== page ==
On the pages of this book, biographies intertwine and collide, linking the lives of writers, actors, musicians, painters, men, women, lovers, police, soldiers, executioners, victims and murderers, the living and the dead. Brecht, Beuys, Django, and others, known and unknown, real and unreal, of diverse origin and mother tongues, trapped in a time bound by world wars, both destructive and "cold". A time they bitterly, though unsuccessfully, resisted, as it transformed into a vortex that drew them in with ever-increasing speed. They fought back with art, friendships, and loves, secret and forbidden, or by retreating to the shadows or emigration; they fell, or were wounded and scarred by the horrible era, brimful of intolerance and hatred. Mira Otašević has lifted all of them – in the cities and countries of fascism, or the camps, or the emigrant shelters to which they were banished – from the abyss of forgetting, empathizing with each of her characters and constructing a pyramid of creation, suffering, and resistance. Mira Otašević sets wide the spatial parameters in which they move, are lost, and disappear: Berlin, Moscow, Zagreb, Copenhagen, Barcelona, Madrid, Paris, cities of death in the European East. In this work she has continued her vivisection of a time that gave birth to a new conception of beauty and an unfettered dynamic of creativity, as well as the horrors of senseless mass destruction and inhumanity, the death industry.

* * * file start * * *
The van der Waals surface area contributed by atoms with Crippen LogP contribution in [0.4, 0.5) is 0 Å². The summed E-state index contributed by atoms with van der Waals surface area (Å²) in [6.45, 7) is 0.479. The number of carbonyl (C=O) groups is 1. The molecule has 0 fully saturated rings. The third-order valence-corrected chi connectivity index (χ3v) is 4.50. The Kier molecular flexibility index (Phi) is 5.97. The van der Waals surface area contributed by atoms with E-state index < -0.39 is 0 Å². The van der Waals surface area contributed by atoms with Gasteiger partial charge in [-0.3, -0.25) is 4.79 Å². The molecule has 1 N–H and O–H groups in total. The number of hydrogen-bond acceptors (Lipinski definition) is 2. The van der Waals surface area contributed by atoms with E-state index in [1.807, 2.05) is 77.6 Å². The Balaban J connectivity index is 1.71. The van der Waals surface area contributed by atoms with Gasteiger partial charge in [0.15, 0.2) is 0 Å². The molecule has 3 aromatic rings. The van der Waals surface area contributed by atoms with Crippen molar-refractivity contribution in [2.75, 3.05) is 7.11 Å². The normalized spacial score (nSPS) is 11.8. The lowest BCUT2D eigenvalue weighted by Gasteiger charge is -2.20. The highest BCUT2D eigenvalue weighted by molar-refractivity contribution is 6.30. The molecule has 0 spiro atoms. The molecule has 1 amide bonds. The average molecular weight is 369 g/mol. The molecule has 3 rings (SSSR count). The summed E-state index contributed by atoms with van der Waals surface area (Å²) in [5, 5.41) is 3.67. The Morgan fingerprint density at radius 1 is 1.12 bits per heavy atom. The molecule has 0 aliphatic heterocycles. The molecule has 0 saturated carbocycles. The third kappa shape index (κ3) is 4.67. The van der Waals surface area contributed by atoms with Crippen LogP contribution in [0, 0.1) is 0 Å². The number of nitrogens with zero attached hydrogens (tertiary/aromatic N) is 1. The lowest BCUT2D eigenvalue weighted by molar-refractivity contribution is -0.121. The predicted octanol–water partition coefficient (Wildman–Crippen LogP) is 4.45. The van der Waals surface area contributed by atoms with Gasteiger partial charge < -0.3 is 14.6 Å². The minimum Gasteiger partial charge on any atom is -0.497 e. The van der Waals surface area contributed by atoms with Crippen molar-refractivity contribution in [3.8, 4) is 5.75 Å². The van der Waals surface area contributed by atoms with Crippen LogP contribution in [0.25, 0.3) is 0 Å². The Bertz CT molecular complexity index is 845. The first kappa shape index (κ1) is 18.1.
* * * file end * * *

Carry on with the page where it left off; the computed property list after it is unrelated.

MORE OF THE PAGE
Mira Otašević (1944 – 2019), was a dramaturg based in Belgrade. Her work centered around theory of literature and theatre, with a particular focus on the historical avant-garde. Her writings include a collection of multigenre essays, Spojeni sudovi [Communicating Vessels] (1980), as well as the novels Magamal (Geopoetika, 1994), Ničeova sestra [Nietzsche’s Sister] (Geopoetika, 1999), Beket i jastog [Beckett and the Lobster] (Geopoetika, 2005), Zmajevi od papira [Paper Dragons] (Geopoetika, 2008), Zoja (Geopoetika, 2012) and Gorgone [The Gorgons] (Geopoetika, 2017).